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IN THE NEW MEAL PATTERN COUNTING GRAINS. LUNCH How differs from previous requirements: SY 2012-2013: Daily minimum AND weekly minimum and maximum of grains.

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Presentation on theme: "IN THE NEW MEAL PATTERN COUNTING GRAINS. LUNCH How differs from previous requirements: SY 2012-2013: Daily minimum AND weekly minimum and maximum of grains."— Presentation transcript:

1 IN THE NEW MEAL PATTERN COUNTING GRAINS

2 LUNCH How differs from previous requirements: SY : Daily minimum AND weekly minimum and maximum of grains served SY : At least half of the grains offered must be whole grain-rich SY : All of the grains offered must be whole grain- rich For more information about identifying whole grain-rich products, please view the Identifying Grains webinar

3 BREAKFAST How differs from previous requirements: SY : Daily minimum AND weekly minimum and maximum of grains served SY : M/MA may be offered after daily minimum grains requirement is met SY : Half of grains offered must be whole grain- rich SY : All of the grains offered must be whole grain- rich

4 SHORT WEEK CALCULATIONS Grades K-5 Weekly (daily) Grades 6-8 Weekly (daily) Grades 9-12 Weekly (daily) 4 Day School Week: Breakfast Grains (oz eq)5.5-8 (1)6.5-8 (1)7-8 (1) 4 Day School Week: Lunch Grains (oz eq)6.5-7(1)6.5-8 (1)8-9.5 (2) 5 Day School Week: Breakfast Grains (oz eq)7-10 (1)8-10 (1)9-10 (1) 5 Day School Week: Lunch Grains (oz eq)8-9 (1)8-10 (1)10-12 (2) 7 Day School Week: Breakfast Grain (oz eq)10-14 (1)11-14 (1) (1) 7 Day School Week: Lunch Grain (oz eq) (1)11-14 (1)14-17 (2)

5 NEW FLEXIBILITY: WEEKLY GRAIN MAXIMUM SY and SY : Weekly grain maximum has been removed for both breakfast and lunch Still must meet the daily and weekly minimum Must also continue to meet all of the remaining food components and dietary specifications, including calories For more information see SP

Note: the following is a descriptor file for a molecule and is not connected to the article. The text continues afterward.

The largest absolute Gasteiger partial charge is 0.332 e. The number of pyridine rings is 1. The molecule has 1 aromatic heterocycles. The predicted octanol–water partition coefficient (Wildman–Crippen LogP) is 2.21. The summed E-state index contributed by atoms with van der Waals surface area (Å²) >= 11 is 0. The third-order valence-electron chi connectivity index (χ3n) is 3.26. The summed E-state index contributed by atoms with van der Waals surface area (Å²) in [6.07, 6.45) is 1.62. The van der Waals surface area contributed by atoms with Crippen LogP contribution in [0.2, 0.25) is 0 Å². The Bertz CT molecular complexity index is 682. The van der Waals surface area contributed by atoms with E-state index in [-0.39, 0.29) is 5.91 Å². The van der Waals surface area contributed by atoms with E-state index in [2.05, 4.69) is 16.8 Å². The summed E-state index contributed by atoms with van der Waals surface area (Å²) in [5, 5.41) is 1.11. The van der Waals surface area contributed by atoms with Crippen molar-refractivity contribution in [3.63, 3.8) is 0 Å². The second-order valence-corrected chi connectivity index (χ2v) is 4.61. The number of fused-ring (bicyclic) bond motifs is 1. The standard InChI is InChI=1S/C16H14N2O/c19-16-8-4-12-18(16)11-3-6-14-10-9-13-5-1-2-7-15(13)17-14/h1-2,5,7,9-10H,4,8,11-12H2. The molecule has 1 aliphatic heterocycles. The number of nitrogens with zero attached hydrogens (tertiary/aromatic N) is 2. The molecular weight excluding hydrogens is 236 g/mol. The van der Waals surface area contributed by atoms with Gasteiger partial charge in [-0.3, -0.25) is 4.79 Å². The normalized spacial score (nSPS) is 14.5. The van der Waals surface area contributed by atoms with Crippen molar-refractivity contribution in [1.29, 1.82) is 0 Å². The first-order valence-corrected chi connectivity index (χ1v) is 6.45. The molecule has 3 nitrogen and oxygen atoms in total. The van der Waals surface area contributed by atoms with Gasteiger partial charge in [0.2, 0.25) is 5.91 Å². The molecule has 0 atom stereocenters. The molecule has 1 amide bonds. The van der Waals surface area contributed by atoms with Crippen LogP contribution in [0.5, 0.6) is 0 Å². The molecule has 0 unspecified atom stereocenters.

6 BATTERED AND BREADED EXCEPTION During SY , battered and/or breaded products offered will not need to be counted toward the maximum weekly grain requirements in the meal pattern. Beginning July 1, 2013 (SY ), all grains which are part of battered and/or breaded products offered must be counted towards the daily and weekly grain requirement.

7 FORMULATED GRAIN-FRUIT PRODUCTS May be used to meet the grain component Cannot be used to meet the fruit component Be aware that at lunch, however, these products may be considered a dessert and there is a limit of up to two ounce equivalents of grain-based desserts per week.

8 COUNTING GRAINS DAILY One quarter (1/4) of an oz eq is the smallest amount allowable to be credited toward the quantities of grains. If the minimum daily requirement for grains is 1 oz eq, this minimum can be met by offering multiple food items, for example, 0.5 oz eq of one grain item and 0.5 oz eq of another grain item. The oz eq for grains may be determined by using either the weights or volumes listed in the attached Exhibit A, or by calculating the grams of creditable grains, which may require documentation from a manufacturer

9 FOOD BUYING GUIDE: EXHIBIT A Food types having similar concentrations of creditable grains are grouped together Groups A-G: One ounce equivalent of grain provides not less than 16 grams of enriched or whole grain meal and/or flour Groups H and I: When served as cooked or cold breakfast cereals or cooked pasta or rice, the weights and volumes listed must be used If dry oatmeal or cornmeal are used as a grain ingredient in a recipe, oz eq should be calculated using 16 grams of creditable grains per portion

10